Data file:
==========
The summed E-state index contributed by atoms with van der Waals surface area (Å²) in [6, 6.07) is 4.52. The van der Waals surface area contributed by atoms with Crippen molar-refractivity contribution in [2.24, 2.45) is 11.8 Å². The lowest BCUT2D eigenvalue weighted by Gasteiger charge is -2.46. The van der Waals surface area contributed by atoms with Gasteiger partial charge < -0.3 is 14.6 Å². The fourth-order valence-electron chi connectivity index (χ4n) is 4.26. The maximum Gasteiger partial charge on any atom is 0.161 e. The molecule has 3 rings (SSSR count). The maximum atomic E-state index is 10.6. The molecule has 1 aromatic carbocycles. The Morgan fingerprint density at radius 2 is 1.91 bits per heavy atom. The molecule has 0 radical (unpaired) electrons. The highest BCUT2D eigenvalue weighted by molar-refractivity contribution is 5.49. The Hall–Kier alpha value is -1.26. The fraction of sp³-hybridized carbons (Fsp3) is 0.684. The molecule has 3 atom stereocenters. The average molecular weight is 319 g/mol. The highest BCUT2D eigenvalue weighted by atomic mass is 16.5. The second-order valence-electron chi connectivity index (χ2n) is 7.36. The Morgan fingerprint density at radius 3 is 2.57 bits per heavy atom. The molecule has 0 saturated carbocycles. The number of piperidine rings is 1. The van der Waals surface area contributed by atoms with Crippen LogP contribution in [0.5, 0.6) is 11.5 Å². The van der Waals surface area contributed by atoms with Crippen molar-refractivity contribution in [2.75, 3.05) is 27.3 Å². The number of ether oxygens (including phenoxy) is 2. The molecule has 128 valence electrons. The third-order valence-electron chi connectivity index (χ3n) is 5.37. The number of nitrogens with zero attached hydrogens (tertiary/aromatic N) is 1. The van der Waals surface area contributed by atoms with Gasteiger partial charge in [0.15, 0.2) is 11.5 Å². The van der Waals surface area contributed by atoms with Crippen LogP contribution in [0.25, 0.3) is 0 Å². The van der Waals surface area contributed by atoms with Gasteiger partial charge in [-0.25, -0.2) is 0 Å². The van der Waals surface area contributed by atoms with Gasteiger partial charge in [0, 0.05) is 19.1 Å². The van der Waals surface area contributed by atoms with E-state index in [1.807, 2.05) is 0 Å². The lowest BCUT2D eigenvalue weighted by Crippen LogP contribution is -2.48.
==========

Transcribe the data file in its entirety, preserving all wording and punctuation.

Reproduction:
The summed E-state index contributed by atoms with van der Waals surface area (Å²) in [6, 6.07) is 4.52. The van der Waals surface area contributed by atoms with Crippen molar-refractivity contribution in [2.24, 2.45) is 11.8 Å². The lowest BCUT2D eigenvalue weighted by Gasteiger charge is -2.46. The van der Waals surface area contributed by atoms with Gasteiger partial charge < -0.3 is 14.6 Å². The fourth-order valence-electron chi connectivity index (χ4n) is 4.26. The maximum Gasteiger partial charge on any atom is 0.161 e. The molecule has 3 rings (SSSR count). The maximum atomic E-state index is 10.6. The molecule has 1 aromatic carbocycles. The Morgan fingerprint density at radius 2 is 1.91 bits per heavy atom. The molecule has 0 radical (unpaired) electrons. The highest BCUT2D eigenvalue weighted by molar-refractivity contribution is 5.49. The Hall–Kier alpha value is -1.26. The fraction of sp³-hybridized carbons (Fsp3) is 0.684. The molecule has 3 atom stereocenters. The average molecular weight is 319 g/mol. The highest BCUT2D eigenvalue weighted by atomic mass is 16.5. The second-order valence-electron chi connectivity index (χ2n) is 7.36. The Morgan fingerprint density at radius 3 is 2.57 bits per heavy atom. The molecule has 0 saturated carbocycles. The number of piperidine rings is 1. The van der Waals surface area contributed by atoms with Crippen LogP contribution in [0.5, 0.6) is 11.5 Å². The van der Waals surface area contributed by atoms with Crippen molar-refractivity contribution in [2.75, 3.05) is 27.3 Å². The number of ether oxygens (including phenoxy) is 2. The molecule has 128 valence electrons. The third-order valence-electron chi connectivity index (χ3n) is 5.37. The number of nitrogens with zero attached hydrogens (tertiary/aromatic N) is 1. The van der Waals surface area contributed by atoms with Gasteiger partial charge in [0.15, 0.2) is 11.5 Å². The van der Waals surface area contributed by atoms with Crippen LogP contribution in [0.25, 0.3) is 0 Å². The van der Waals surface area contributed by atoms with Gasteiger partial charge in [-0.25, -0.2) is 0 Å². The van der Waals surface area contributed by atoms with Gasteiger partial charge in [0, 0.05) is 19.1 Å². The van der Waals surface area contributed by atoms with E-state index in [1.807, 2.05) is 0 Å². The lowest BCUT2D eigenvalue weighted by Crippen LogP contribution is -2.48.